Lake Manager’s Report – June 2017
Randy Stowe, email@example.com
1. The MPOA dredging contractor re-mobilized and completed Wickline Island. They then re-positioned and began dredging at O’Brien Shoals. They were able to complete the area shown in red below, before encountering thick deposits of rock “cobble”, ranging from golf-ball to tennis-ball size. The dredging of this cobble caused the larger on-shore booster pump to break down, leading to a dredging work stoppage of approximately 11 days until a replacement booster pump could be located and brought in.
2. A June 2nd site visit by the MPOA dredging consultant and dredging contractor, and subsequent field investigations by the dredging contractor, determined that similar cobble deposits are present throughout the remaining areas to be dredged at O’Brien Shoals. Since then, the MPOA dredging consultant and dredging contractor continue to have on-going discussions on how to complete the remaining areas at O’Brien Shoals. In the interim, the dredge has moved back into South Bay so that dredging work could resume. Until an alternative is developed, lakefront landowners in proximity to O’Brien Shoals dredging areas can install their piers, and the MPOA has re-installed appropriate buoys at the typical O’Brien Shoals locations, as needed. The MPOA will post additional info on the MPOA website as we receive it.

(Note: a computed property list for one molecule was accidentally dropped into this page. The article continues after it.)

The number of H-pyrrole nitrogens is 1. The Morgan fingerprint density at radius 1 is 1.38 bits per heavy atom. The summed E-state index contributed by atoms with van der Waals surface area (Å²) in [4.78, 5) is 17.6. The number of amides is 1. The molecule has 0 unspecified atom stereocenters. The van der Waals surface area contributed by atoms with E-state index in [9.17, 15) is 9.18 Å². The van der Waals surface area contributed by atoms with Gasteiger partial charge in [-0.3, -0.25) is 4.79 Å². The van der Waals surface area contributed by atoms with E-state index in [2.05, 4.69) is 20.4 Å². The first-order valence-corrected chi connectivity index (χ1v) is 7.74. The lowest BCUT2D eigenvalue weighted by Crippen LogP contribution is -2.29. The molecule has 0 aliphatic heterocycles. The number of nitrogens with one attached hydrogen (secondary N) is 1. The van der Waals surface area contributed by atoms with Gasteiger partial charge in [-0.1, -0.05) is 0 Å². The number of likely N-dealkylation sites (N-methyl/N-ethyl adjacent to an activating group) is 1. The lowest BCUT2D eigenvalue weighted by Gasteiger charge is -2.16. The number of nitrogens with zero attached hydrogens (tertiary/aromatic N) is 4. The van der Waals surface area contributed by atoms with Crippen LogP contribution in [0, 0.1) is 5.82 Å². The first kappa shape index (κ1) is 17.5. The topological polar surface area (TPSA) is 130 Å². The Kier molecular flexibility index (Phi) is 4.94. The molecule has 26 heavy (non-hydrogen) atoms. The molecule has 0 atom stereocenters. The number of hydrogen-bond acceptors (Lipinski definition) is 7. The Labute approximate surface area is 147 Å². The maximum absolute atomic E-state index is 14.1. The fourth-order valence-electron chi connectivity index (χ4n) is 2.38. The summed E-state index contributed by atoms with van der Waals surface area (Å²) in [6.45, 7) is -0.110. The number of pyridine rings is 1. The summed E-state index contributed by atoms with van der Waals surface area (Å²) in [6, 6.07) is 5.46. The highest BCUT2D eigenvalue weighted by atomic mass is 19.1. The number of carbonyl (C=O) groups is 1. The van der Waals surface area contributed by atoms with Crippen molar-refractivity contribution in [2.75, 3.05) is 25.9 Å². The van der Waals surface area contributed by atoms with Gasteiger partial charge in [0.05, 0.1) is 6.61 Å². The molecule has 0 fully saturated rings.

3. We continue to move forward with the IEPA Section 319 grant projects, including the MPOA’s project to install shoreline protection around Strom and Yacht Club Islands. We have received the County and Army Corps permits, and it is planned to complete this project in Fall 2017. Additional 319-funded projects are also being pursued with individual landowners around Wonder Lake as well.
4. The on-going effort to discourage Cormorants from congregating on Strom Island seems to be working well.
5. Lake users need to be aware of changed lake bed conditions where dredging has already occurred, particularly near swimming beaches, or other shallow areas. Deeper areas, with drop-offs many now exists that were not previously present.
6. Lake users need to be aware of rapidly changing lake surface conditions as the dredging contractor will be re-positioning the sediment pipeline, booster pumps, and other dredging-related equipment as they progress. Avoiding those areas of the lake is the best bet, when possible. The dredging contractor has placed additional weights on the sediment pipeline at the designated crossing point (which will hopefully minimize the rise and fall of the pipeline) and has added red marker lights on top of the “no-wake” buoys on either side of the crossing point. As in the past, only use this crossing point at the mid-point at a no-wake speed, utilizing your tilt mode if applicable.
The map below shows the most current surface conditions on the lake.